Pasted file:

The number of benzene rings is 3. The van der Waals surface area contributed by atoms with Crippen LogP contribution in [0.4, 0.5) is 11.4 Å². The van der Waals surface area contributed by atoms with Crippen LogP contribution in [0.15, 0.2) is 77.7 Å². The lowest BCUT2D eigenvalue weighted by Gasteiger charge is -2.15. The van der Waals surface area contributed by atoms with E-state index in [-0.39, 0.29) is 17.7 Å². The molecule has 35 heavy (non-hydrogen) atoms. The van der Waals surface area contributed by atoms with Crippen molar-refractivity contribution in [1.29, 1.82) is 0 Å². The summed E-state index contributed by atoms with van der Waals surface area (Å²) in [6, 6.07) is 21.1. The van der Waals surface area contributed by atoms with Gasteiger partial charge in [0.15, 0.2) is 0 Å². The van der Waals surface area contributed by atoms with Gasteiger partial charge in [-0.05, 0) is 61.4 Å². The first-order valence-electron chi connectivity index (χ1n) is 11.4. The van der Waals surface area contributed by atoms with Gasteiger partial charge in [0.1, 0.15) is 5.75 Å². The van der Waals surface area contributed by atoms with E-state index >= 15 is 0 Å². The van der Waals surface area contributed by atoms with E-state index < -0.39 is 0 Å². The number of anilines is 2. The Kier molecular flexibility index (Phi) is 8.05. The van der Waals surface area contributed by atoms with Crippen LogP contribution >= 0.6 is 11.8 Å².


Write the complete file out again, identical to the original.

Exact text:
The number of benzene rings is 3. The van der Waals surface area contributed by atoms with Crippen LogP contribution in [0.4, 0.5) is 11.4 Å². The van der Waals surface area contributed by atoms with Crippen LogP contribution in [0.15, 0.2) is 77.7 Å². The lowest BCUT2D eigenvalue weighted by Gasteiger charge is -2.15. The van der Waals surface area contributed by atoms with E-state index in [-0.39, 0.29) is 17.7 Å². The molecule has 35 heavy (non-hydrogen) atoms. The van der Waals surface area contributed by atoms with Crippen molar-refractivity contribution in [1.29, 1.82) is 0 Å². The summed E-state index contributed by atoms with van der Waals surface area (Å²) in [6, 6.07) is 21.1. The van der Waals surface area contributed by atoms with Gasteiger partial charge in [0.15, 0.2) is 0 Å². The van der Waals surface area contributed by atoms with Gasteiger partial charge in [-0.05, 0) is 61.4 Å². The first-order valence-electron chi connectivity index (χ1n) is 11.4. The van der Waals surface area contributed by atoms with Gasteiger partial charge in [0.1, 0.15) is 5.75 Å². The van der Waals surface area contributed by atoms with E-state index >= 15 is 0 Å². The van der Waals surface area contributed by atoms with E-state index < -0.39 is 0 Å². The number of anilines is 2. The Kier molecular flexibility index (Phi) is 8.05. The van der Waals surface area contributed by atoms with Crippen LogP contribution >= 0.6 is 11.8 Å².